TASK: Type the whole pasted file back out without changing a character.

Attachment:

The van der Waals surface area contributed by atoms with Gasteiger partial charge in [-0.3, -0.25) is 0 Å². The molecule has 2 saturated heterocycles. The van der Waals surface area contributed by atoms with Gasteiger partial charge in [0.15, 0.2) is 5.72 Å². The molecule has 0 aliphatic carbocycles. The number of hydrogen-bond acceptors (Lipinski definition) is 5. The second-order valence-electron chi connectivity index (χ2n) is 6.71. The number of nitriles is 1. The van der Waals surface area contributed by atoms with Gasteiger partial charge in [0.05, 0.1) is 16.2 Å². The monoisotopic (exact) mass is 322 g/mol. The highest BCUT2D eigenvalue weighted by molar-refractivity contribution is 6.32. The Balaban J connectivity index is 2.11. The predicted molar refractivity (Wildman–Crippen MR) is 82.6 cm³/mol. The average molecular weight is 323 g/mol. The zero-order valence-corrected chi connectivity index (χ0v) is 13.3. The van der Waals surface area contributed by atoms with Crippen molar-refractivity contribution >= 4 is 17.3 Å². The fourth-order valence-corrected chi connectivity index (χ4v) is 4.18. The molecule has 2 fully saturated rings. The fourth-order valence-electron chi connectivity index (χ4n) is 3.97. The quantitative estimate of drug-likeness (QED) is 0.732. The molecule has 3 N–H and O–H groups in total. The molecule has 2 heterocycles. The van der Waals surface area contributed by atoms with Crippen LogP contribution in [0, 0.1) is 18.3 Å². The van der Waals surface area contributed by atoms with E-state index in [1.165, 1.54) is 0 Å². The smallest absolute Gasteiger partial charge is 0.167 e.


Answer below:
The van der Waals surface area contributed by atoms with Gasteiger partial charge in [-0.3, -0.25) is 0 Å². The molecule has 2 saturated heterocycles. The van der Waals surface area contributed by atoms with Gasteiger partial charge in [0.15, 0.2) is 5.72 Å². The molecule has 0 aliphatic carbocycles. The number of hydrogen-bond acceptors (Lipinski definition) is 5. The second-order valence-electron chi connectivity index (χ2n) is 6.71. The number of nitriles is 1. The van der Waals surface area contributed by atoms with Gasteiger partial charge in [0.05, 0.1) is 16.2 Å². The monoisotopic (exact) mass is 322 g/mol. The highest BCUT2D eigenvalue weighted by molar-refractivity contribution is 6.32. The Balaban J connectivity index is 2.11. The predicted molar refractivity (Wildman–Crippen MR) is 82.6 cm³/mol. The average molecular weight is 323 g/mol. The zero-order valence-corrected chi connectivity index (χ0v) is 13.3. The van der Waals surface area contributed by atoms with Crippen molar-refractivity contribution >= 4 is 17.3 Å². The fourth-order valence-corrected chi connectivity index (χ4v) is 4.18. The molecule has 2 fully saturated rings. The fourth-order valence-electron chi connectivity index (χ4n) is 3.97. The quantitative estimate of drug-likeness (QED) is 0.732. The molecule has 3 N–H and O–H groups in total. The molecule has 2 heterocycles. The van der Waals surface area contributed by atoms with Crippen LogP contribution in [0, 0.1) is 18.3 Å². The van der Waals surface area contributed by atoms with E-state index in [1.165, 1.54) is 0 Å². The smallest absolute Gasteiger partial charge is 0.167 e.